I think we all understand the losing weight, maintaining our weight is not always an easy task. Being in thehealth and fitness industry for a while now and accomplishing my own weight loss after having my first daughter I have learnt a number of tricks of the trade and want to share a few with you that have worked for me and studies have brought it to our attention. Some may work for you and some may not but anything is worth a try and it is better than turning to shakes, diets and skipping meals.
You will note with some of these tips I have referred you to various resources. Some of these studies have been conducted on small groups and from my teachings an extremely valid source is approximately 400 people or more. So we sometimes have to be sceptical about what we read and take in other factors that may have contributed to these results. Also, some are observational studies and therefore need further studies. However, I have lead you to articles of some validity and not wikepedia, so with that in mind I will let you be the judge if these tips may work for you personally.
So have a read of the following and if you have any further questions please do not hesitate in contacting me at email@example.com. If you have a tip you would like to share that has worked for you, whether it be included below or something I haven’t mentioned, please also feel free to send through.
Choose Low GI foods – You may have heard of the glycaemic index (or GI containing foods). These are carbohydrate-foods based on their effect on blood sugar levels over time (approx. 2hrs) Carbohydrate-containing foods are compared with glucose or white bread as a reference food, which is given a GI score of 100. The GI compares foods that have the same amount of carbohydrate, gram for gram. Carbohydrates that break down quickly during digestion have a higher glycaemic index (GI more than 70). These high GI carbohydrates release their glucose into the blood quickly, such as a baked potato, leaving you feel hungry again quite quickly after consuming them. The carbohydrate foods that slowly release glucose into the bloodstream, such as oats are referred ti as having a low glycaemic indexes (GI less than 55). These foods release glucose into the blood stream slower and flatter, lengthening digestion and helping you feel fuller for longer.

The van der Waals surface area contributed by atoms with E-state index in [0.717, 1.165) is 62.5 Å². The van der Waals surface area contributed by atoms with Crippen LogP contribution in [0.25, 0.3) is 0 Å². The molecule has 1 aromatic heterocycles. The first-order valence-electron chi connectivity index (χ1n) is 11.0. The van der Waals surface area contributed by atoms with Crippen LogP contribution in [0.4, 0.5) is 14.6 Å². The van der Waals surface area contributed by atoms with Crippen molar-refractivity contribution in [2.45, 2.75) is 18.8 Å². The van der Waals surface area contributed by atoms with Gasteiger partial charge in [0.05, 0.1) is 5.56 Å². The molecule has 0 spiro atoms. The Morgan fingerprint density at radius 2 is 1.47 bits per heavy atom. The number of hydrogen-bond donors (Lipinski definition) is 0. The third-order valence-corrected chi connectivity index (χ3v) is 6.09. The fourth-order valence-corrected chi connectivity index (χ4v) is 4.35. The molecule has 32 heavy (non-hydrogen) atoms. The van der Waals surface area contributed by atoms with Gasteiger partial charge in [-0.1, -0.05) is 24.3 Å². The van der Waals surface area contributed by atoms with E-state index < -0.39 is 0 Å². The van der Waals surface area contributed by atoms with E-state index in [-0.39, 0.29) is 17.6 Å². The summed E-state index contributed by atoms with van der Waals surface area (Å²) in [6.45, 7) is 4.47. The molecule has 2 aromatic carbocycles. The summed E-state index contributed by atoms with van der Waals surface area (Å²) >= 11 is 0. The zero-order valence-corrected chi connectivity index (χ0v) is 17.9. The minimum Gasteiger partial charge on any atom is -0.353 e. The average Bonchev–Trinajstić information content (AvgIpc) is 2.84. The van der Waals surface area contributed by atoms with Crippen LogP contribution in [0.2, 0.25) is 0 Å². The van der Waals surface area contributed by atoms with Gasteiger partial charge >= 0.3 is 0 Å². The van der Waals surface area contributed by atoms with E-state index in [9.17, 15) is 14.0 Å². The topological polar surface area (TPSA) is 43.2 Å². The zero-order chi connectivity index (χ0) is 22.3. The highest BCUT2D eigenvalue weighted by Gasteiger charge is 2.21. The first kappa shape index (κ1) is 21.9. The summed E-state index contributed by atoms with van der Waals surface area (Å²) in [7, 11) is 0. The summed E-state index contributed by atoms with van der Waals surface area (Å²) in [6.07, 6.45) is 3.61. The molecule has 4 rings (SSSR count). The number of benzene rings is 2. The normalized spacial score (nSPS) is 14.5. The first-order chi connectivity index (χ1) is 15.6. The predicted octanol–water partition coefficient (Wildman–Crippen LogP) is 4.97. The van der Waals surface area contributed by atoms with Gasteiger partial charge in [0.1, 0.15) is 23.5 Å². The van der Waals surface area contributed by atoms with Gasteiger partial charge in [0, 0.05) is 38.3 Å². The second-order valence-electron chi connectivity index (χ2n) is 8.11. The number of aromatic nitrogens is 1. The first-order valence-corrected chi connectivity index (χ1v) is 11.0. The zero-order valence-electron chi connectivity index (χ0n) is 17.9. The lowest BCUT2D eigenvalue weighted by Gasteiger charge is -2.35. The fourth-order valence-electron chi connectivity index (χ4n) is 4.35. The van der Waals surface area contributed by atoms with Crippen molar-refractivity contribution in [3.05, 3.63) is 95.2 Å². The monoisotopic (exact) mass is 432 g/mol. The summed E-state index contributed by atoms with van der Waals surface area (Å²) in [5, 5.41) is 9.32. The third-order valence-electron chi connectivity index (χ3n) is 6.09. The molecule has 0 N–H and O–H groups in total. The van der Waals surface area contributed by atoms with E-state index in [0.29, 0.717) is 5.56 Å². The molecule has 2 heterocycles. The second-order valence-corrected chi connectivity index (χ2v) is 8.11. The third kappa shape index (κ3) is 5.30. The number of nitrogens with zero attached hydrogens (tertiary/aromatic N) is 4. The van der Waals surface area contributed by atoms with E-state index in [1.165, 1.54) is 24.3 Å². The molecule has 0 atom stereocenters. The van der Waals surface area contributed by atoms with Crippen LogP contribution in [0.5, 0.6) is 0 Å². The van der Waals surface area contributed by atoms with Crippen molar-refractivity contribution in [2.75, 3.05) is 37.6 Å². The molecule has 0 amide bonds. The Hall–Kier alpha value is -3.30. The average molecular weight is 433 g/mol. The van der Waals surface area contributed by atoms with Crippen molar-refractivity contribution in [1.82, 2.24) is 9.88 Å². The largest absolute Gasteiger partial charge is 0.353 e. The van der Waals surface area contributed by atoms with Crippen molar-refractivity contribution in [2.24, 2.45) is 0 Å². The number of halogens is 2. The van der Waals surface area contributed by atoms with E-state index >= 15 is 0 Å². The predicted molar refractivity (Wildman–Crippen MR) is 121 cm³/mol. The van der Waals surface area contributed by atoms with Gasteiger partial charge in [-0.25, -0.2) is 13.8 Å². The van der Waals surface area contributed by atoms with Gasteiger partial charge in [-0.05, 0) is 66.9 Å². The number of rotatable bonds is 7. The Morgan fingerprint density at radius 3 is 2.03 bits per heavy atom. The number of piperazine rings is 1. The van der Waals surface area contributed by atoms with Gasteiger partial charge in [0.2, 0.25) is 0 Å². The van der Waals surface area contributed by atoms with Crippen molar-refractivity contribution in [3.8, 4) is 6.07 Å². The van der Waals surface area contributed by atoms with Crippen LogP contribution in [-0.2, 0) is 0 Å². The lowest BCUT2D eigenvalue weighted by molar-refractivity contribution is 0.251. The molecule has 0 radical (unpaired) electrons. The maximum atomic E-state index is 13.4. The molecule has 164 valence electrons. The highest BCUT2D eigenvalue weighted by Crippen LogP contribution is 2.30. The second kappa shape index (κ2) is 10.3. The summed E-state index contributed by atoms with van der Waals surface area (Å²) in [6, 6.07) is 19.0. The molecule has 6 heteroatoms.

You don’t have to start following a complete low GI diet but including some of these foods in your diet or substituting these for others ie. swap white bread for grainy bread. This will help you feeling fuller for longer and stop you reaching for the cookie jar for 3pm cravings.
Some examples of the GI rating of various carbohydrates include:
- low GI (less than 55) – soy products, beans, fruit, milk, pasta, grainy bread, porridge and lentils
- medium GI (55 to 70) – orange juice, honey, basmati rice and wholemeal bread
- high GI (greater than 70) – potatoes, white bread and short-grain rice.
Chew Gum – Studies have found that the act of simply chewing gum can increase energy expenditure while reducing your calorie consumption. Why? The nerves and muscles that control the jaw are stirred when making the chewing action and they send signals to the brain that make you think you are full.